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Integrating environmental, social and governance factors in lending processes
New EBA loan origination and monitoring guidelines: implications for banks
On 29 May 2020 the EBA published its final report on the Guidelines on Loan Origination and Monitoring. These guidelines will apply from 30 June 2021. As a result, the urge to consider Environmental, Social, and Governance (ESG) factors and associated risks in the lending process of banks has further increased.
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- ESG in lending processes
- Implications and challenges
- SenseNexus : A world of information in a comprehensive dashboard
ESG in lending processes
The Guidelines on Loan Origination and Monitoring state ESG factors and associated risks should be integrated in lending processes, i.e. in the credit risk appetite and risk management policies, credit risk policies and procedures (4.3.5 par 56). This shows that sustainability is becoming an important factor in the core of banking operations. Integrating ESG factors into key business practices will support the transition of the financial sector towards a more purpose driven industry andwill contribute to a more sustainable economy. On top of that, a strategic ESG focus will also benefits the banks themselves, read our article Three reasons to keep focusing on environmental, social and governance factors.
ESG factors and risks
Moreover, ESG risks are material and can no longer be ignored by financial institutions. Climate risks such as the risks of extreme droughts or floods (physical risks) and transition risks associated with a transition towards a carbon-neutral economy will affect the risk of borrowers and should therefore be comprehended by financial institutions.
For banks, incorporating ESG factors and ESG risks into their lending business impacts the entire lending process, from sales to credit origination, to monitoring, and post servicing. ESG factors and risks can be incorporated into each of the steps of the lending process.
Implications and challenges
Incorporating ESG factors and risks into the lending process introduces new challenges for banks.
- Strategic challenges
Banks need to reconsider their strategy and business model in order to be able to include the increased focus on ESG in their strategy and KPIs. Subsequently, the updated strategy should be cascaded further down the organisation and be integrated in the risk appetite framework and the key risk indicators. For instance, banks should define whether there is a focus on excluding specific potential clients or a focus on the impact the bank can make by supporting borrowers to become more sustainable.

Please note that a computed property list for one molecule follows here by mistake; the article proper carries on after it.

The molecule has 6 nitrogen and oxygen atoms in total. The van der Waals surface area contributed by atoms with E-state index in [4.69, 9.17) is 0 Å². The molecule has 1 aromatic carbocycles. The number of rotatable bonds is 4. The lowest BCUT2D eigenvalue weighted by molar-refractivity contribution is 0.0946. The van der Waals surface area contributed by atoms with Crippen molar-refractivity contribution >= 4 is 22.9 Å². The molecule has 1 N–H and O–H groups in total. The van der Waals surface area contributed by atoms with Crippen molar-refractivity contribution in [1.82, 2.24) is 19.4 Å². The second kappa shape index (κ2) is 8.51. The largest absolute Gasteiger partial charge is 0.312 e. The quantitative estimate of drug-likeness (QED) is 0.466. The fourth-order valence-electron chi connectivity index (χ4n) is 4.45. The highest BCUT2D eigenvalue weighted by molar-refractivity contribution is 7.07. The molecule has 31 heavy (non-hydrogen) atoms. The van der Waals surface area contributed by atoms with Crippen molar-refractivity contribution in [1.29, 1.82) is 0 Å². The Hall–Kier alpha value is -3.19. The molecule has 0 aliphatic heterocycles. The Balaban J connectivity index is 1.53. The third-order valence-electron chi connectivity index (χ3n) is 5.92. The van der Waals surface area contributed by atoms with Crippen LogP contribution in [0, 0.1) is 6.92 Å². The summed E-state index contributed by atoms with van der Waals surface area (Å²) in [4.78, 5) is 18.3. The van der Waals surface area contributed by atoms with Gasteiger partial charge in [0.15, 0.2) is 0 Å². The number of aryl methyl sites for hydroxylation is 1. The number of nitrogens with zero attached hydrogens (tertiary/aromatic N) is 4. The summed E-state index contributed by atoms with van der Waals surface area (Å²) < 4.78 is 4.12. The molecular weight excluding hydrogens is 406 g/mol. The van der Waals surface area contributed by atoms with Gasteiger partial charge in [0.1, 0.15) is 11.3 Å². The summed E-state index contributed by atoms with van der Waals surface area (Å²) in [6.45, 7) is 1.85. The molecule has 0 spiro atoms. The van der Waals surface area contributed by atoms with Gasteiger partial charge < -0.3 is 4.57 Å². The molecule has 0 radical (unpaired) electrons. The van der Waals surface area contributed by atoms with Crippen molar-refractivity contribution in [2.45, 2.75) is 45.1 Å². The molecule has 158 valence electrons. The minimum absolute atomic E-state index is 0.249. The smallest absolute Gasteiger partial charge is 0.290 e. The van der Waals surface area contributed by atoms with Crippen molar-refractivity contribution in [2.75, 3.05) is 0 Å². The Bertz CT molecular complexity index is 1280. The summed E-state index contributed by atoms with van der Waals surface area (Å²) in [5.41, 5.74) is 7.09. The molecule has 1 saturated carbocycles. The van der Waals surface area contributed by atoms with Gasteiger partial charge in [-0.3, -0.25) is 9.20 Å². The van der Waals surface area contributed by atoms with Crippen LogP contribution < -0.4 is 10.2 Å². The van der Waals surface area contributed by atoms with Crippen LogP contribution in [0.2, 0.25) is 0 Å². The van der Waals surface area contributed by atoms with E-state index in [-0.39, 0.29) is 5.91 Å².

- Data challenges
Banks require a different type of sector and borrower information, in order to be able to: (i) quantify ESG risk and (ii) monitor the client’s activity around sustainable projects or activities.
Understanding which data is required and collecting the relevant data can be challenging. Banks should consider alternative ways to collect the relevant data. An option can be to collaborate with other institutions or to consider new data sources. An example of a new data source relevant for ESG factors can be news feeds (see separate box on SenseNexus).In order to scale ESG integration, Deloitte has also developed the ESG Data Lab. Data lab is the technology and advisory solution for a comprehensive, robust, transparent and adaptable implementation of ESG information.
- Modelling challenges
Integrating ESG risks in all relevant stages of the lending cycle and in collateral valuations introduces modelling challenges. These are new modelling requirements that have no common market practice modelling approach yet. Hence they pose significant challenges on how to model these ESG risks in the most appropriate way. It is key that these ESG risks, for example climate risks, are well integrated within the existing credit risk management frameworks. The impact of climate risks on credit risk estimates of borrowers needs to be quantified. It is a challenge that the time horizon for climate risk is typically long term. Furthermore, the backward looking character of conventional credit models for regulatory capital might not be suitable for measuring the future impact of climate risk. IFRS9 models can be a starting point, and quantifying the link between macro-economic variables and climate risk is key in quantifying climate risks.
Climate change and society’s general response to it have increased the relevance of ESG factors and associated risks for financial institutions. It is essential that banks are able to measure and monitor the ESG risks in order to incorporate them into their strategy and purpose. This creates challenges for the banking sector, but also opportunities to become more purpose led and to support the move towards a carbon-neutral economy.
Our advice is to first develop a thorough understanding of the ESG risks and ambitions on the current portfolio by engaging with borrowers on ESG topics, and clearly define your strategic ambitions. As a next step an integrated approach is required to be able to understand ESG factors and properly quantify ESG risks in the banks’ lending portfolios.
SenseNexus : A world of information in a comprehensive dashboard
SenseNexus is an online dashboard that provides you with ESG intelligence on your organisation and key clients or counterparties. Every day it reads and interprets over 1 million public news articles from 750.000+ websites across 12 languages. It uses a semantic engine to identify ESG risks and opportunities, and link those to the applicable companies and locations. This allows you to benchmark companies, identify trends and dive deeper into specific events by looking at the original sources of the information.